Sekadar saran dari saya, ada baiknya Anda pernah membaca artikel tersebut. Untuk Anda yang tidak bisa cepat membaca referensi berbahasa Inggris, tidak perlu repot-repot lagi karena google.com menyediakan sarana penterjemahan yang sangat membantu kita.
Atau kalau Anda tidak ingin repot-repot, silakan baca artikel di bawah ini dan gunakan sarana “terjemahan” yang saya sediakan di bagian samping web ini. Dengan tetap membuka artikel ini, Anda tinggal meng-klik “terjemahkan”, dan Anda pilih gambar bendera “Merah Putih” maka artikel sudah bisa Anda ikuti dalam bahasa Indonesia. Namun ya mohon dimaklumi, karena fasilitas terjemahan versi google ini belum sempurna, kita harus lebih cermat dalam mencernanya. Mau coba? Silakan…
The distinction between songs and calls is based upon inflection, length, and context. Songs are longer and more complex and are associated with courtship and mating, while calls tend to serve such functions as alarms or keeping members of a flock in contact.
Other authorities such as Howell and Webb (1995) make the distinction based on function, so that short vocalizations such as those of pigeons and even non-vocal sounds such as the drumming of woodpeckers and the “winnowing” of snipes’ wings in display flight are considered songs. Still others require song to have syllabic diversity and temporal regularity akin to the repetitive and transformative patterns which define music.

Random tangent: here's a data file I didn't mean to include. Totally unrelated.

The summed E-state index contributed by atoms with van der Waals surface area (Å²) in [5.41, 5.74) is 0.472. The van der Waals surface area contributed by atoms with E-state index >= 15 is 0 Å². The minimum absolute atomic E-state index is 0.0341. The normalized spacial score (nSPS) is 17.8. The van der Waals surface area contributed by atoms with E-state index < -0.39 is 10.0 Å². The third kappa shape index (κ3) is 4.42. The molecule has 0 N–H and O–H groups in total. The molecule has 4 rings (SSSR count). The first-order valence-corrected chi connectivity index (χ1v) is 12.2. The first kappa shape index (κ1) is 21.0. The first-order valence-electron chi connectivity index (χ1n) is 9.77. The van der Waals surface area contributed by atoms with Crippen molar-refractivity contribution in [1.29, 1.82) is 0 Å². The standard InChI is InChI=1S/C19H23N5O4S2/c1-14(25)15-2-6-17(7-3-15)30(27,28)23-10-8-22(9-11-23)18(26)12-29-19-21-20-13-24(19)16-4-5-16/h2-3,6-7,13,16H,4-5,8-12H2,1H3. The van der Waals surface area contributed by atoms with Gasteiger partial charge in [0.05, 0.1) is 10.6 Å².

Bird song is best developed in the order Passeriformes. Most song is emitted by male rather than female birds. Song is usually delivered from prominent perches although some species may sing when flying. Some groups are nearly voiceless, producing only percussive and rhythmic sounds, such as the storks, which clatter their bills. In some manakins (Pipridae), the males have evolved several mechanisms for mechanical sound production, including mechanisms for stridulation not unlike those found in some insects.
The production of sounds by mechanical means as opposed to the use of the syrinx has been termed variously instrumental music by Charles Darwin, mechanical sounds and more recently sonation. The term sonate has been defined as the act of producing non-vocal sounds that are intentionally modulated communicative signals, produced using non-syringeal structures such as the bill, wings, tail, feet and body feathers.